It’s not that NIGHT AT THE MUSEUM is a bad film, it’s just that it’s not a particularly inspired one either. Fine special effects, an interesting plot line, and competent direction, those are all there and greatly appreciated. Still, the very best thing about this fantasy aimed squarely at kids is that it reminds us all of how really great Dick Van Dyke is and how much we’ve missed seeing him in something other than a rerun. He’s not the star, that would be Ben Stiller, but he pretty much steals the film every time he’s on screen, with his mischievous affability and infectious sense of fun.
Stiller is Larry, a hopeless dreamer with nothing to show for all his ill-conceived schemes except an empty bank account and, worse, a son, Nick (Jake Cherry), who is now old enough to be not just disappointed in his old man, but worried about him. When Larry’s attorney ex-wife gently but firmly puts her foot down about giving their son some stability, meaning no more shared custody, Larry throws himself on the mercy of an employment agency clerk (Stiller’s mom, Anne Meara) and gets himself a job as the night watchman at the New York Museum of Natural History. It’s a last-ditch effort on employment agency’s part, too, because they’ve sent a slew of applicants over only to have them all rejected. Larry, though, is the perfect candidate according to Cecil (Van Dyke), the senior night watchman who, along with fellow night guards Gus (Mickey Rooney) and Reginald (Bill Cobbs), is retiring. Budget cuts mean that there will only be Larry on duty after they are gone, which will be immediately. After cryptically telling the new guy not to let anything in >or out<, Cecil gives him a quick tour and hands over the list of instructions, with a warning to follow them exactly and in order, whereupon the three of them wish him good luck on his first night, which it also his first day, on the job. It turns out to be a memorable shift, as all the exhibits, from stuffed monkeys, to a wax statue of Teddy Roosevelt (Robin Williams), to the fossil skeleton of a T Rex come to life with a cacophony and chaos that nothing could have prepared Larry for. Except maybe actually reading the instructions, cryptic though they sometimes are and which prove only somewhat helpful when consulted after the fact.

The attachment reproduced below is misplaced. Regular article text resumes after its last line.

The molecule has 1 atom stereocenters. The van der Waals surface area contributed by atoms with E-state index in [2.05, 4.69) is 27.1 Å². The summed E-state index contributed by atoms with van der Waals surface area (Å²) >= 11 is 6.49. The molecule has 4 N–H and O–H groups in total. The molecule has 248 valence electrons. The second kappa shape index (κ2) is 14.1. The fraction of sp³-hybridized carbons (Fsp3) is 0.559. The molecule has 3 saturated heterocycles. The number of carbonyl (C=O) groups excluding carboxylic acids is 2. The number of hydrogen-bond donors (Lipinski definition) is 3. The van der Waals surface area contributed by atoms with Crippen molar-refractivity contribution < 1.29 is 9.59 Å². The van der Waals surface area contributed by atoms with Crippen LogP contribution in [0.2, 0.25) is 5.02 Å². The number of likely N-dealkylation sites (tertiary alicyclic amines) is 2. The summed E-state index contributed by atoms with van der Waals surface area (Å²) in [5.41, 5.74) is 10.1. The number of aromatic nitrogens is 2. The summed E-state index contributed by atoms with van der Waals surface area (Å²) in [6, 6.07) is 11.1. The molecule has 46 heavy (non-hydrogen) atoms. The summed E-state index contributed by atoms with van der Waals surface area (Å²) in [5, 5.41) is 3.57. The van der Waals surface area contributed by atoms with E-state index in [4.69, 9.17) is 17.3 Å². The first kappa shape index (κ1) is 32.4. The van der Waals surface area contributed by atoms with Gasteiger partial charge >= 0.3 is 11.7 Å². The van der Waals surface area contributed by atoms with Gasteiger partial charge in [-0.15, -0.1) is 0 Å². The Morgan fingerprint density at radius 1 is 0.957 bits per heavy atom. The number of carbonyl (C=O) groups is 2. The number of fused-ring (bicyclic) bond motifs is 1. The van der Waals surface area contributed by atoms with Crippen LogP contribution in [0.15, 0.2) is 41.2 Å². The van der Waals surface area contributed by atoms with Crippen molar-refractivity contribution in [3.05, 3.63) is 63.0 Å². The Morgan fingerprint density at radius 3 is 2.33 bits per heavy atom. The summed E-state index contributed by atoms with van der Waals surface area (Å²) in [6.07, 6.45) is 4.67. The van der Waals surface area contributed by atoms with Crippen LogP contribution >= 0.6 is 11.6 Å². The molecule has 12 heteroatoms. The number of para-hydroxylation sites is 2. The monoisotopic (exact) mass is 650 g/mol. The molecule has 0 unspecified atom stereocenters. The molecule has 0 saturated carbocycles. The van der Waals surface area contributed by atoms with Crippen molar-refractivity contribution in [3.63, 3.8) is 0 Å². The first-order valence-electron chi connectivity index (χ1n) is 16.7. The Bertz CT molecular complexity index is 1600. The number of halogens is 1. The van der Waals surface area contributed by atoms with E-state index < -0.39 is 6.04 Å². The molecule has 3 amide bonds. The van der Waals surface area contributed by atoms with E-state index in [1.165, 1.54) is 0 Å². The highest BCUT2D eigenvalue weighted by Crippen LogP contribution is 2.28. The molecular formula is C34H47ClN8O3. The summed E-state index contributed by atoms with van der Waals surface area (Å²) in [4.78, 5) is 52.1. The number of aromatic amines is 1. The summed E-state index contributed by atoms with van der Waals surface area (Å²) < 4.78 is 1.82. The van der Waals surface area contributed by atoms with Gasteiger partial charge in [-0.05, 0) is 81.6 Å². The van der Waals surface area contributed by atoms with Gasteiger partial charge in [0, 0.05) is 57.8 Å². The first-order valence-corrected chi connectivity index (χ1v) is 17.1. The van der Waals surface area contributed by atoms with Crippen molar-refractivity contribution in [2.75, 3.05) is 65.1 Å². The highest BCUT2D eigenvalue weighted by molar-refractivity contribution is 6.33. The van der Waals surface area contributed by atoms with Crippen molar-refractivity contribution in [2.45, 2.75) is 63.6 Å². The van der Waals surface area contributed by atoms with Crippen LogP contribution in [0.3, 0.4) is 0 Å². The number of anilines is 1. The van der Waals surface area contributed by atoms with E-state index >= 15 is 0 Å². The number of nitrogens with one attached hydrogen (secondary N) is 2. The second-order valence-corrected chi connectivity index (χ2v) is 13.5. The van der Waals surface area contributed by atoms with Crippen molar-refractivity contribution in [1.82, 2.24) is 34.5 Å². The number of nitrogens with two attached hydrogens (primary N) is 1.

The first, throw the bone, brings the T Rex to heel, the second, locking the lions up so they won’t eat you, is more problematical. Hiding the keys so Dexter, the capuchin monkey who may be a bit higher on the evolutionary scale than primatologists acknowledge, is a total loss. It gets worse. Attila the Hun is scourging his way across the second floor, the miniature figures from the Roman and American West displays in the diorama room have declared war on each other and Larry, and the pharaoh screaming to get out of his sarcophagus is only slightly less irritating that the Easter Island head that insists on calling Larry dum-dum.
It’s a great set-up, and there nothing to fault with the advice that Cecil give Larry, and those in the audience by extension, that learning as much as possible about the exhibits will make dealing with the suddenly inter-active exhibits easier, but more fun as well. It’s just that there is no great energy involved in the doings. Stiller is better than usual, showing less of his usual self-indulgent shtick, an interlude of hip-hop performed over the PA system of the closed museum notwithstanding. He does a terrific slow burn when trying to be the voice of reason and ending up being tied up Gulliver-style by the mini-folk and with Dexter’s machinations, among other crises. H also proves a credible low-key foil for the more lively performances of Williams’ bully Roosevelt, Luke Wilson as the overly emotional mini-cowboy at war with coolly snide mini-Roman Steve Coogan, and Ricky Gervais as the supercilious museum director with an inability to finish sentences or lighten up with the museum’s dwindling visitors. His pompous exasperation telling a parent to “control your young” is a snarky delight. One longs for more of all of them rather than the screen time devoted to a clunky nascent romance between Larry and the fetching docent (Carla Gugino in an underwritten role), a self-described history geek who may be having trouble finishing her dissertation, but has none when it comes to wearing a tight skirt or flashing a million-dollar smile.
NIGHT AT THE MUSEUM has magic of a sort for kids, the flashy effects that have a bronze Columbus strutting trying to discover something, and the blissfully un-schmaltzy story of a father trying to keep his kid’s respect, both work for minds unfettered with having seen this plot arc a gazillion times before. For parents, there’s the comfort of those great supporting performances, and the fond hope that their kids might just be inspired to look up a little something about some of the historical events, people, and things that they’ve seen on screen.